Before driving in France, you need to be cognizant of certain travel requirements and basic information about road rules. First of all, you must have following documents:
- Any visitor must have a valid personal ID card. If visitor is from a country which doesn’t issue ID cards, he must have a valid passport. For tourists from not European Union and not North American countries must obtain a tourist visa.
- Short term visitors (up to 90 days) must have a valid driving license. Standard European Union (EU) driving permits are valid. If you are not from EU country, you should obtain an International translation of driving permit. For more information, check with the French embassy in your home country before your travel. Licenses must be carried at all the times when driving.
- If you are going to travel by your own or rental car, you must have the car’s registration certificate as a proof of ownership.
- For driving in France, car insurance documents are compulsory. If you are going to rent a car in France, the insurance and safety documents will be provided by the rental car company. If you are travel by your own car, you may have European “green card”.
A car insurance “green card” is a legal document that is recognized in over 40 countries of the world including all countries in Europe. It issued by car insurance companies and is a proof that the minimum legal requirements for third party liability insurance are covered by the insured's own motor policy in countries where the “green card” is valid. If you are from a country where the minimum requirement for 'third party' insurance is in force, you don’t need a “green card”. You must have an insurance certificate to prove that your vehicle is insured.
Except required documents, French road rules require drivers to carry:
- A spare set of bulbs.
- Hazard warning triangle. It must be placed at a suitable distance behind a vehicle if it is spotted on the hard shoulder or highway.
- A fire extinguisher.
- A first aid kit.
- A high-visibility waistcoat. It must be carried so driver can get on immediately if he needs to go out of the car.
- A sticker that indicates a country of car registration.
- If you have contact lenses, a pair of glasses.
- At least two breathalyzers (alcohol-level test).
- French roads are well maintained; many of motorways are toll road. France like any country has road rules which drivers, even temporary visitors, must carry out.
- Traffic keeps to the right side of the road.
- In France, minimum driving age is 18 years. It is forbidden to drive to persons less than 18 even they have driving permits issued by their home countries. To rent a car, visitor must be 20 years or older and be holder a driving permit for at least one year.
- Distance and speeds are given in kilometers per hour (km/h).
- In towns, the speed limit is 50km/h, on open roads, 80-100km/h, and on motorways 110-130km/h.
- There is not a specific speed-restriction sign at the entrance to a town or village. The name board (a white background with dark blue letters) indicates a built-up area where a speed limit is 50 km/h. There are often police speed cameras in villages because drivers forget to slow down.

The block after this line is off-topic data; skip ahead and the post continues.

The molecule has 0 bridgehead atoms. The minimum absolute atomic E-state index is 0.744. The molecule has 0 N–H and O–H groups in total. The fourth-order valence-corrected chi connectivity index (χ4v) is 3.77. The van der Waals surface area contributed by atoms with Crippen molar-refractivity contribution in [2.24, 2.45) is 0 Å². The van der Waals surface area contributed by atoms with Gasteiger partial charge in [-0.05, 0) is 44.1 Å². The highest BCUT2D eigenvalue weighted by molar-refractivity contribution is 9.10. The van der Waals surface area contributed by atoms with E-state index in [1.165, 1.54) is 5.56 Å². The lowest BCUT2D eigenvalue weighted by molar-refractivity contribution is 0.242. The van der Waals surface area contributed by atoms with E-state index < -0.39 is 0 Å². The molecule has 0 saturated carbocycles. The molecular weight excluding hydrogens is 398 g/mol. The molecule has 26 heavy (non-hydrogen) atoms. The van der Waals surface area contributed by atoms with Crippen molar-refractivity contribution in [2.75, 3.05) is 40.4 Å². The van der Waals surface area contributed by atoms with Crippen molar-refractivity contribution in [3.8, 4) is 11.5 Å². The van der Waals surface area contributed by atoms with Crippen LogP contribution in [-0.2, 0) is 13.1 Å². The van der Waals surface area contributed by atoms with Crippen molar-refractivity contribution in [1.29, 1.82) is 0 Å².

- It is forbidden to have any radar detection equipment, whether or not it is used.
- It is prohibit travelling in the front seat to children under 10 years of age.
- Allowable blood-alcohol levels are .05%.
- Using the horn is only acceptably in an emergency.
- Seatbelts for a driver and everyone in the car are required. A crash helmet is required for riding a motorcycle.
- That is not allowed to use cell phone while driving. Hands-free use of mobile phones is not illegal.
- Children under 10 years must ride in a child or booster seat in the back seat. Babies (under 13 kg) are allowed to travel in the front passenger seat placed in an approved rear-facing baby seat when the airbag is turned off. Children from 9 kg to 18 kg must be seated in a special child seat, from 15 kg to 10 years can use a booster seat with a seat belt or a harness.
- France has following road numbering: “A” roads are motorways (Autoroutes), "N" roads are strategic trunk routes (the National network), and “D” roads are roads whose upkeep the local Department pays. European route numbers (a white number on a green background) are in addition to the French road numbers.
- Every weekend from 10 p.m Saturday to 10 p.m Sunday, heavy goods vehicles (HGV) over 7.5 tonnes are banned on the French motorways and roads.
- From early July to middle August, HGV are banned Saturday between 7 a.m. and 7 p.m., then between Saturday 10 p.m. and Sunday 10 p.m.
- HGV are also banned on public holidays from 10 p.m the night before to 10 p.m on the holiday.
- It is not allowed the right turns on a red light.
- If you don’t have the yellow diamond sign on your road, you must give way to cars coming out from the right.
- Lights have a yellow phase and switch from green-to yellow-to red. Driver may pass through on a yellow light if he is not able to stop safely. Traffic lights go directly from red to green.
- Parking restrictions are strictly enforced.
- Bus lanes are only for buses, taxis, and bicycles.
In Paris you don’t need a car; you can use the subway system. But, if you want to see true France in the countryside, you should drive.
Driving Overseas - Short Information
France Road Traffic Signs